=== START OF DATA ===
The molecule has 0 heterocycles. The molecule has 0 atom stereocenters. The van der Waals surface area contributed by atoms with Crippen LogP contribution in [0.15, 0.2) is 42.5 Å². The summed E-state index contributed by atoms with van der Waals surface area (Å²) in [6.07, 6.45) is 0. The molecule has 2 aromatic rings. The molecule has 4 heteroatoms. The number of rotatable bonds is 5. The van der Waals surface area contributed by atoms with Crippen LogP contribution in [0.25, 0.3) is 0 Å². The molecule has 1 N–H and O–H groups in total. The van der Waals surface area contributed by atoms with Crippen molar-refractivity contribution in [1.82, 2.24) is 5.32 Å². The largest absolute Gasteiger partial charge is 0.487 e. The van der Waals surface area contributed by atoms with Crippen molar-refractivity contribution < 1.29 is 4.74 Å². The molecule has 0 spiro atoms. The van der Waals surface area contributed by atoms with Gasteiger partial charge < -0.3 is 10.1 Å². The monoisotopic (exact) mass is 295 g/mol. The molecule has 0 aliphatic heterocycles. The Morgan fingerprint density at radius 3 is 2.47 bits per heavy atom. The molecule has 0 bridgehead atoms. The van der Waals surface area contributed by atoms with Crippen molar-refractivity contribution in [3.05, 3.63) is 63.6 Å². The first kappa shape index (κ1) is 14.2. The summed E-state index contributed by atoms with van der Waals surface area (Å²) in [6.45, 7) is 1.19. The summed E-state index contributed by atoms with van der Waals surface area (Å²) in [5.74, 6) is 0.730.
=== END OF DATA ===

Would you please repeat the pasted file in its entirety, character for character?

The molecule has 0 heterocycles. The molecule has 0 atom stereocenters. The van der Waals surface area contributed by atoms with Crippen LogP contribution in [0.15, 0.2) is 42.5 Å². The summed E-state index contributed by atoms with van der Waals surface area (Å²) in [6.07, 6.45) is 0. The molecule has 2 aromatic rings. The molecule has 4 heteroatoms. The number of rotatable bonds is 5. The van der Waals surface area contributed by atoms with Crippen LogP contribution in [0.25, 0.3) is 0 Å². The molecule has 1 N–H and O–H groups in total. The van der Waals surface area contributed by atoms with Crippen molar-refractivity contribution in [1.82, 2.24) is 5.32 Å². The largest absolute Gasteiger partial charge is 0.487 e. The van der Waals surface area contributed by atoms with Crippen molar-refractivity contribution < 1.29 is 4.74 Å². The molecule has 0 spiro atoms. The van der Waals surface area contributed by atoms with Gasteiger partial charge < -0.3 is 10.1 Å². The monoisotopic (exact) mass is 295 g/mol. The molecule has 0 aliphatic heterocycles. The Morgan fingerprint density at radius 3 is 2.47 bits per heavy atom. The molecule has 0 bridgehead atoms. The van der Waals surface area contributed by atoms with Crippen molar-refractivity contribution in [3.05, 3.63) is 63.6 Å². The first kappa shape index (κ1) is 14.2. The summed E-state index contributed by atoms with van der Waals surface area (Å²) in [6.45, 7) is 1.19. The summed E-state index contributed by atoms with van der Waals surface area (Å²) in [5.74, 6) is 0.730.